- 500g (a little over 1 pound) salmon fillet (skin on is fine)
- 500ml (2 cups) whole milk, heated (plus a little extra in reserve)
- Stalks from a small bunch of dill, plus 2 teaspoons finely minced fronds
- 60g (4 tablespoons or 2 ounces) unsalted butter
- 1 medium-large onion, finely chopped
- 2 teaspoons mild curry powder
- 45g (3 level tablespoons) plain flour
- 80-100ml (about 1/3 cup) dry vermouth or white wine
- 4 not-quite-hard boiled eggs, sliced or chopped
- About ½ teaspoon sea salt and ¼ teaspoon freshly ground pepper for the sauce
- 80g-100g (about 3 ounces) grated gruyère or other melting cheese
- Optional: 10g (2 tablespoons) coarse dried bread crumbs
- Heat oven to 200C/gas mark 6/400F. Lightly butter a casserole dish that has at least a 1.7 litre (7-cup) capacity.
- Poach the salmon: In a separate small baking dish, poach the salmon for 7-10 minutes in the hot milk with the dill stalks, until just set. The fish should be pink in the centre as it will cook further in the gratin. Drain and reserve the cooking milk; top it up to 500ml (2 cups) with fresh milk if needed. Remove any skin and flake the salmon into bite-sized pieces, checking for bones. (Alternatively, use leftover cooked salmon.)
- Make the sauce: In a medium saucepan, sauté the onion gently in the butter until translucent, about 5 minutes. Add the curry powder and cook for 1 minute longer, stirring so it doesn’t scorch. Stir in the flour, and cook for 3-5 minutes or until lightly golden and somewhat sandy. Add the vermouth or wine, stirring vigorously to create a smooth paste. Gradually whisk in the reserved warm milk, stirring constantly to make a smooth sauce (if there are lumps, just keep whisking). Stir the sauce over medium-low heat frequently for about 10 minutes until it is gently bubbling and thick enough to coat a spoon. Remove the sauce from the heat and mix in the chopped dill and the ½ teaspoon salt and ¼ teaspoon pepper. Taste for seasoning.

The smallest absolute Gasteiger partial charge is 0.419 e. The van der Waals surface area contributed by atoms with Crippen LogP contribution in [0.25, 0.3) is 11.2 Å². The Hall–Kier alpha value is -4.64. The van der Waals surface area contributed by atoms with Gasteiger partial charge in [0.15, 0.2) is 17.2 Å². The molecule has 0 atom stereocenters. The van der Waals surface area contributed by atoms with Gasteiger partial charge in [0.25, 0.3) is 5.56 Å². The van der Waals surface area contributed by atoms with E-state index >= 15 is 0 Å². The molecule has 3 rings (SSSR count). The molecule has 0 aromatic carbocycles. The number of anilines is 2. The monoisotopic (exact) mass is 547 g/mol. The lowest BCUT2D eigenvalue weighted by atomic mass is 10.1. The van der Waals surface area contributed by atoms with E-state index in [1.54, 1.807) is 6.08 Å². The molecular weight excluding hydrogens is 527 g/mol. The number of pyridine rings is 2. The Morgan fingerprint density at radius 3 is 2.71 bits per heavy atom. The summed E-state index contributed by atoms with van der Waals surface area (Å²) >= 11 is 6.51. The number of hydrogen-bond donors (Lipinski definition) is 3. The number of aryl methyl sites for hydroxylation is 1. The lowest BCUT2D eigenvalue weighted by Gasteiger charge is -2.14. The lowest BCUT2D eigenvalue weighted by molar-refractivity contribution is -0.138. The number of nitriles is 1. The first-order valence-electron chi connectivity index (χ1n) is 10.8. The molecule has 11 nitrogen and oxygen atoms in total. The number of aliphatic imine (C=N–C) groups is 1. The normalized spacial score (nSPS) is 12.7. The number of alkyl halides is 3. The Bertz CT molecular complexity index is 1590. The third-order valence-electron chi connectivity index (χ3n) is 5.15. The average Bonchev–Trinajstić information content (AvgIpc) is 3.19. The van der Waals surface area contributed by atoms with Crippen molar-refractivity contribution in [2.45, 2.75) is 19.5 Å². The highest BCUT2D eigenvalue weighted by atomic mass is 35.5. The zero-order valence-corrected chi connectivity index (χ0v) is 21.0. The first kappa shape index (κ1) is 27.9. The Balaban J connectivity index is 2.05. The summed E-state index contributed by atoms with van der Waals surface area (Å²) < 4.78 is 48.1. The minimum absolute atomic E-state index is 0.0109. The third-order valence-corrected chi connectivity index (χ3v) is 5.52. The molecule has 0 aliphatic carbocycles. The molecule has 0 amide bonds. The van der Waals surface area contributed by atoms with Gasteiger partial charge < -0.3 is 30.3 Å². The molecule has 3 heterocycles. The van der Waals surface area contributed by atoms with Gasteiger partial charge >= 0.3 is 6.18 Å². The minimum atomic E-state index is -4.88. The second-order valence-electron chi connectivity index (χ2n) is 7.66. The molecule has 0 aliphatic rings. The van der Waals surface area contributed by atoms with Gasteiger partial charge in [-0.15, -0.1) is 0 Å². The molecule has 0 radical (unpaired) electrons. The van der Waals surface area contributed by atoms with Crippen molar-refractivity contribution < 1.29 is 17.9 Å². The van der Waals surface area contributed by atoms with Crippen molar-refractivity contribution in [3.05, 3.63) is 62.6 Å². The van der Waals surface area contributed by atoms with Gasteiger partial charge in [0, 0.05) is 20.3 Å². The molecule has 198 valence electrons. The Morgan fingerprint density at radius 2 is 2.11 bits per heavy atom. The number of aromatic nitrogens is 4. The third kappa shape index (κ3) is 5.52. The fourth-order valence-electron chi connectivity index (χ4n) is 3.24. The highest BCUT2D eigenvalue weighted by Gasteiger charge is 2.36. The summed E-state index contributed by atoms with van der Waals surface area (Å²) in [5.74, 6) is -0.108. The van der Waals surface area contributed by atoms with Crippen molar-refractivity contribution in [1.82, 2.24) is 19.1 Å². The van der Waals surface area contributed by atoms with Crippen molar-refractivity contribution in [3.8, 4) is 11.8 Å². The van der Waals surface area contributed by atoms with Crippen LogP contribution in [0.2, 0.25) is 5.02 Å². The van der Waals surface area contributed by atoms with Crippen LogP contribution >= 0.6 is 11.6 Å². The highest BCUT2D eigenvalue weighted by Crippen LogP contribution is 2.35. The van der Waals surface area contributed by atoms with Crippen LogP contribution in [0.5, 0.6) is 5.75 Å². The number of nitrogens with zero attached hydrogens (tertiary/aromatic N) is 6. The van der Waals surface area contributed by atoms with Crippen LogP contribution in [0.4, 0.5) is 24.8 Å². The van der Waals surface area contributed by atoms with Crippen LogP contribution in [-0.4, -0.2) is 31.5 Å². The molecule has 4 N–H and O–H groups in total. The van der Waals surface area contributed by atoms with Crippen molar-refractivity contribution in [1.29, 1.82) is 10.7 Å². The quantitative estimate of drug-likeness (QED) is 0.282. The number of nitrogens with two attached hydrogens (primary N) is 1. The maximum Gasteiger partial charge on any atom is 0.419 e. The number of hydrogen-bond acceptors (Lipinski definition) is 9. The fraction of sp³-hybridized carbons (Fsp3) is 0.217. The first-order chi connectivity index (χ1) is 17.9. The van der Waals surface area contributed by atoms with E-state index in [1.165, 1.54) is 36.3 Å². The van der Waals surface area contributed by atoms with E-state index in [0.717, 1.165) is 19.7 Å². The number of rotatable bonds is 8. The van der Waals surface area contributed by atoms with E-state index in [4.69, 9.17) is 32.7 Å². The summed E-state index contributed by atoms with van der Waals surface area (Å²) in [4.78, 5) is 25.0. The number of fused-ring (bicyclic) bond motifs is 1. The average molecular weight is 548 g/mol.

- Lightly season the salmon and eggs, and gently fold them into the sauce. Transfer the mixture into the buttered casserole dish and top with the cheese and with the bread crumbs, if using. Prepare ahead to this point and refrigerate, or proceed to bake for 20-30 minutes until bubbling around the edges, hot in the centre and lightly golden. Serve hot. (If assembling the day before, bring it out of the fridge 30 minutes before cooking and give it 35-45 minutes in the oven, or until done.)